The Pancake Rocks and Blowholes
New Zealand, South Island, West Coast, Punakaiki
Welcome to my birth place, the West Coast of the South Island, wild, rugged and some would say “The Wet Coast” but my Grandad always called it “The land of sunshine and honey”
Punakaiki is situated between Greymouth and Westport on the West Coast of the South Island on the stunning Coast Road. Punakaiki is at the centre of the Paporoa National Park and is famous for the Pancake Rocks and Blowholes.
These limestone beauties have been formed by nature’s forces and date back 30 million years. They started at seabed level. Dead marine creatures rich in lime were deposited on the bottom of the sea and then layered and sandwiched between softer layers of mud and clay. They were subjected to great forces and formed limestone. Earthquakes pushed the seabed up above sea level and the coastline and cliffs were formed. Nature’s forces in the form of the surging waves, wind and rain eroded the softer materials leaving the harder stone and the layers of “pancakes”.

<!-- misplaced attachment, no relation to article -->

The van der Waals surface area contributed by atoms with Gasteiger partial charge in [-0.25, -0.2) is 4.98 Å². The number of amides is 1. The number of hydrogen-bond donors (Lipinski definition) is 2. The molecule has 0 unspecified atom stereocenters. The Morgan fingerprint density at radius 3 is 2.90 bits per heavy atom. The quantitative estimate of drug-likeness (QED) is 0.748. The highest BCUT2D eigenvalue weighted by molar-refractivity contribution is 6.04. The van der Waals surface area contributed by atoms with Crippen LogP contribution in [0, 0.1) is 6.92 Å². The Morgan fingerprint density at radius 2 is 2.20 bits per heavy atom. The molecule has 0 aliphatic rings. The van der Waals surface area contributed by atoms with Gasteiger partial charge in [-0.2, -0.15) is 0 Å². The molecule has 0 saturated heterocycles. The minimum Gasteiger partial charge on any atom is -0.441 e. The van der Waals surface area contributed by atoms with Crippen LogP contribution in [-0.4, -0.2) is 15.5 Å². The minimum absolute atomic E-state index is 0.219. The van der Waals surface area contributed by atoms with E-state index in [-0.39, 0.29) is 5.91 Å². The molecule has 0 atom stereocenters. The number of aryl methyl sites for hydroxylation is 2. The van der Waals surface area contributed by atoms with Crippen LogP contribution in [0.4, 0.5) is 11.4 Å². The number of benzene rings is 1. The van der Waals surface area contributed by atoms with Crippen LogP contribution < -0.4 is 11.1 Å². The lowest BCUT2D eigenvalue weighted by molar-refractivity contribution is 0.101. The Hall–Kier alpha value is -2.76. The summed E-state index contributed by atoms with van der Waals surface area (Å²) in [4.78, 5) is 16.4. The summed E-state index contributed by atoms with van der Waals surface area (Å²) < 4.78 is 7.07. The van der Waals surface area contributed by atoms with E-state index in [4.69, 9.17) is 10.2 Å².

It’s a place where you can also see Nature’s forces in spectacular action. When the tide is high and the weather conditions are rough, the Tasman Sea surges into the caverns under the rocks and bursts up through the “chimneys” or fissures in the rocks. These are called blowholes. The power of the surge blasting upward is explosive and impressive.
Travelling is a passion and is great but home is a wonderful place too!
In response to The Daily Post’s weekly photo challenge: “Forces of Nature.”
Yoroshiku Onegai shimasu